Sulabh International comes to the rescue of Vrindavan widows

The Supreme Court had recently taken a strong exception to the manner in which the bodies of widows were disposed citing the reason of lack of money for proper cremation. File photo: V.V.Krishnan

The Supreme Court had recently taken a strong exception to the manner in which the bodies of widows were disposed citing the reason of lack of money for proper cremation. File photo: V.V.Krishnan  

It was exactly a year ago that The Hindu >wrote about the plight of abandoned and destitute women, particularly widows, who take shelter in Vrindavan, prompting the National Legal Services Authorities (NALSA) to take action. It filed a social justice litigation before the Supreme Court for ameliorating the pitiable condition of these women and directing the District Legal Services Authority of Mathura to conduct a survey of these destitute women.

On Sunday, when Sulabh International - one of the two non-governmental organisations chosen by the Apex Court to provide help to these unfortunate women-- went to Vrindavan to announce free dinner for those living in government-run shelter homes and facilities for a dignified cremation, it almost resulted in a stampede with the inmates scrambling to receive Rs. 500 distributed by the founder of Sulabh International Bindeshwar Pathak.

A good meal with ‘jalebi’

The corridors of Swadhar Mahila Ashray at Chaitanya Vihar-11 which presented a serene look last year with the inmates preferring to keep to themselves suddenly became riotous as women from the nearby shelter homes also turned up to receive the money and enjoy a good meal which included `jalebi.’

The entry of ‘outsiders’ evoked anger among the residents of this hostel who came out of their rooms to guard the premises. It took a while before the situation was brought under control and women-both from this ashram and others – were made to queue up to receive a one-time grant of Rs. 500 after ensuring their name was registered for receiving regular dinner.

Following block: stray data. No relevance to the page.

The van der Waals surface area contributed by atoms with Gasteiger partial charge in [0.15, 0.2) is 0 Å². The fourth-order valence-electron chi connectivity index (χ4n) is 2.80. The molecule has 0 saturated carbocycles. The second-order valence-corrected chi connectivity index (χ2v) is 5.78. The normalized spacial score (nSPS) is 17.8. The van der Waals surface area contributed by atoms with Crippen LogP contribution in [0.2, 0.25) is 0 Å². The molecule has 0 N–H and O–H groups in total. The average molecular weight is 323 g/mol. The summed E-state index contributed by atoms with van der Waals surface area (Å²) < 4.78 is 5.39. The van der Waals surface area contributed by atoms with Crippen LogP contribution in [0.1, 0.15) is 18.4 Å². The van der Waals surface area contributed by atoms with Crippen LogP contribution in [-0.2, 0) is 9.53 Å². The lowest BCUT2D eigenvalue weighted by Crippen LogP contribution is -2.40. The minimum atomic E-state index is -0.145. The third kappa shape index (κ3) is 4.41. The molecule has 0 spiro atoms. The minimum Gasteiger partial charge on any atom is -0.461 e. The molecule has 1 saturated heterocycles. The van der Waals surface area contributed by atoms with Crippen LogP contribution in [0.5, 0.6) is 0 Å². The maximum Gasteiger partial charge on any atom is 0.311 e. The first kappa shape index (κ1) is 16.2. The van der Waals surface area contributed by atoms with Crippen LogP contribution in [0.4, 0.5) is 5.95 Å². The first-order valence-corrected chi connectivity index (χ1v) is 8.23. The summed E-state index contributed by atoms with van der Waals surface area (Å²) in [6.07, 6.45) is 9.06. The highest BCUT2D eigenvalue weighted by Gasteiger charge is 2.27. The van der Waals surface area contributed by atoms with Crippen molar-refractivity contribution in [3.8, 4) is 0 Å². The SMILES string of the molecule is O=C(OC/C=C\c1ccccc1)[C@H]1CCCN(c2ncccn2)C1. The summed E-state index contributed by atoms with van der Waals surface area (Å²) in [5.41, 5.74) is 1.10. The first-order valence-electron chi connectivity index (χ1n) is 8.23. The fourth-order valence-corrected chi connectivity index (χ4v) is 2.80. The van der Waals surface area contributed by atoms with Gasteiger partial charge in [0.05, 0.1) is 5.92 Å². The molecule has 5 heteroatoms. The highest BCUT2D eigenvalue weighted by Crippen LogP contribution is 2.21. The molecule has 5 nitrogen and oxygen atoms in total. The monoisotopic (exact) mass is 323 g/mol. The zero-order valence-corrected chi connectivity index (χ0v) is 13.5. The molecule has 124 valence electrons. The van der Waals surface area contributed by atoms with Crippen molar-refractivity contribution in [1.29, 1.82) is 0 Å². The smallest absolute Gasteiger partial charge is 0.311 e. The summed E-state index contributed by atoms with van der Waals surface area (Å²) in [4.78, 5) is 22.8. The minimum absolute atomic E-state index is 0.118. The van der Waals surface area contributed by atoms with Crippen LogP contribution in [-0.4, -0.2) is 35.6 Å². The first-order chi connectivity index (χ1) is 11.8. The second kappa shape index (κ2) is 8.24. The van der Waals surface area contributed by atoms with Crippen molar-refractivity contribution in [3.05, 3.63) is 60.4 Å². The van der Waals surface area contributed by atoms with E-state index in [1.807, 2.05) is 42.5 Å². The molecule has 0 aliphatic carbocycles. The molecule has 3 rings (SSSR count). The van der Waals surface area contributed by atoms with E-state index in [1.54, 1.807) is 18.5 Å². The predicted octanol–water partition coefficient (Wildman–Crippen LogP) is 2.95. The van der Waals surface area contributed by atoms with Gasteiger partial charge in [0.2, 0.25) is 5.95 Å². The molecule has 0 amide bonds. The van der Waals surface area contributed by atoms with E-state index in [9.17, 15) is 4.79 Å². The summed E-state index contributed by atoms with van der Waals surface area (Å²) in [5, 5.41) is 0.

“From tomorrow every woman in government-run hostel will receive Rs. 25 per day for dinner. No woman will sleep hungry,’’ Mr Pathak told a group of media persons who had accompanied him to Vrindavan. Whether women would be given cash so that they cook their own food or whether they will be provided pre-cooked food would be decided by Monday when Sulabh shoulders the responsibility of providing a decent dinner at four government-run shelter homes.

In a recent order, the court had asked the NALSA to contact the Sulabh International to find out whether they could come forward to help the 1,780-odd widows living in four government shelters at Vrindavan.

Proper last rites

Sulabh International will also speak to the local authorities to fund the setting up of an electric crematorium where these women could be given a dignified cremation.

With his vast experience in the field of low-cost sanitation and social upliftment of the manual scavengers, Mr Pathak said capable widows would be motivated to undergo vocational training so that they can earn their livelihood. “Sulabh will arrange training and provide employment to able-bodied widows,” he said.

On being asked about those in private shelter homes and those without shelter, Mr Pathak said the process had just started and would eventually cover as many as possible. He said the organisation would arrange regular health check ups for the widows.

“Right now we will start on our own, but at the same time we will approach Central as well as State governments and big corporate houses for help. The idea is to ensure a dignified life to the widows,” he added.

The Supreme Court had recently directed the Uttar Pradesh government to at least >ensure that proper last rites were performed to Vrindavan widows as per their religion after the DLSA Mathura report suggested that at some places, the bodies of the widows were cut to piece for disposal by sweepers as there was no provision for cremation at these homes.

We need respect, dignity

While most women seemed indifferent to the proposals, others claimed that many rich people did come to the ashrams off and on to distribute alms and cash. “What we need is respect and dignity. We can forgo one meal but cannot be fighting with each other like cats and dogs for just Rs 500.

“Getting photographed while receiving money is so disgraceful,” an inmate said as she made a futile attempt to find a place in the queue.

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Printable version | Sep 19, 2020 6:31:09 AM |

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